advertisement
Updated 10 June 2015

First aid for burns

0
Many people light candles and kerosene lamps during loadshedding, which increases the chances of being burnt.

Here's what to do if you burn yourself:

Submerge the burnt area in cool, running water until the pain subsides, between 10 and 30 minutes.

- Cool water reduces the heat and prevents further tissue damage.

- Alternatively, cover it with a wet, clean cloth, or a burn shield, particularly if the burn is on the face.

- Don’t use ice as it can cause frostbite. Never use butter, grease or oil on a burn.

- Once the pain subsides, wash the area gently with soap and water and pat dry.

- If the burn rubs against clothing, cover it with an antiseptic cream and a dry gauze bandage changed twice a day.

- Remove clothing and jewellery from the burnt area as swelling could make it difficult to remove it later.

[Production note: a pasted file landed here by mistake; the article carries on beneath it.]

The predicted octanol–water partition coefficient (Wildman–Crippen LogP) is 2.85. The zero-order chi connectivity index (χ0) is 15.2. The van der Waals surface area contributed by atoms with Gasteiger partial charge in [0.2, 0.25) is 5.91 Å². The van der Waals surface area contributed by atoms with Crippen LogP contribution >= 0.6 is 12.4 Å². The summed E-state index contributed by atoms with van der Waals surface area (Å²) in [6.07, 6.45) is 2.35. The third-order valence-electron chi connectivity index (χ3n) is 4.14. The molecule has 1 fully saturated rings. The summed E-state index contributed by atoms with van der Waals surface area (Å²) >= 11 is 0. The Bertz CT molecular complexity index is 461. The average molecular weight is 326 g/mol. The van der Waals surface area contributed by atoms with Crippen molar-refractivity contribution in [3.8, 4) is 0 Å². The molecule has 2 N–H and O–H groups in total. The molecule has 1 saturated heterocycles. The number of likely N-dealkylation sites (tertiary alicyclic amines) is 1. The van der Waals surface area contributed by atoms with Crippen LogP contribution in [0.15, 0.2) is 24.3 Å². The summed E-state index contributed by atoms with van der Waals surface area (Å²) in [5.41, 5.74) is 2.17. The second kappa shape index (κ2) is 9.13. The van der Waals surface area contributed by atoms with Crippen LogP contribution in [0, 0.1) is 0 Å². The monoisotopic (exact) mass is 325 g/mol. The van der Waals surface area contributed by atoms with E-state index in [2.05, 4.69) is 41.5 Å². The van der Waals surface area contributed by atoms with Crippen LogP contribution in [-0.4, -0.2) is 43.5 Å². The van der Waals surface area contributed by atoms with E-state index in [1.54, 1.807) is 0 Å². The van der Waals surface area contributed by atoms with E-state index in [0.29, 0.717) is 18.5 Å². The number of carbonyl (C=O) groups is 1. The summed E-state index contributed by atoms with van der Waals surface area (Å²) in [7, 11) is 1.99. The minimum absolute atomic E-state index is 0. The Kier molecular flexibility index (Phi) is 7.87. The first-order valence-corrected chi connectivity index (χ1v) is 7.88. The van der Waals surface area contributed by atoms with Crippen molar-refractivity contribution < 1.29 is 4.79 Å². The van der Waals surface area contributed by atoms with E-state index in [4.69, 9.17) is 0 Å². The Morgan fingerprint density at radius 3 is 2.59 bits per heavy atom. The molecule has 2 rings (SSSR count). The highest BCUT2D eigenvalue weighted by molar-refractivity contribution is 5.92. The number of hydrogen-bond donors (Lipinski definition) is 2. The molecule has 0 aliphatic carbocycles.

- Don’t remove clothing that sticks to the skin.

- If a secondary burn is on the arm or leg, keep the limb elevated above the heart.

- Take paracetamol for pain.

- Don’t burst blisters. They help the skin to heal. If blisters break, clean them with water, apply antiseptic ointment and cover with a gauze bandage. Change the bandage twice a day.

Read up on how to identify the seriousness of a burn and how to prevent them in the first place.

 
advertisement

Read Health24’s Comments Policy

Comment on this story
0 comments
Comments have been closed for this article.

Live healthier

FYI »

When the flu turns deadly Why the flu makes you feel so miserable

Could a deadly flu strain hit SA this winter?

Following an intense flu season in the US and UK, should we be worried about our own upcoming flu season?

Alcohol and acne »

Dagga vs alcohol: Which is worse? SEE: Why you are drinking more alcohol than you realise

Does alcohol cause acne?

Some foods can be a trigger for acne, but what about alcohol? Dermatologist Dr Nerissa Moodley weighs in.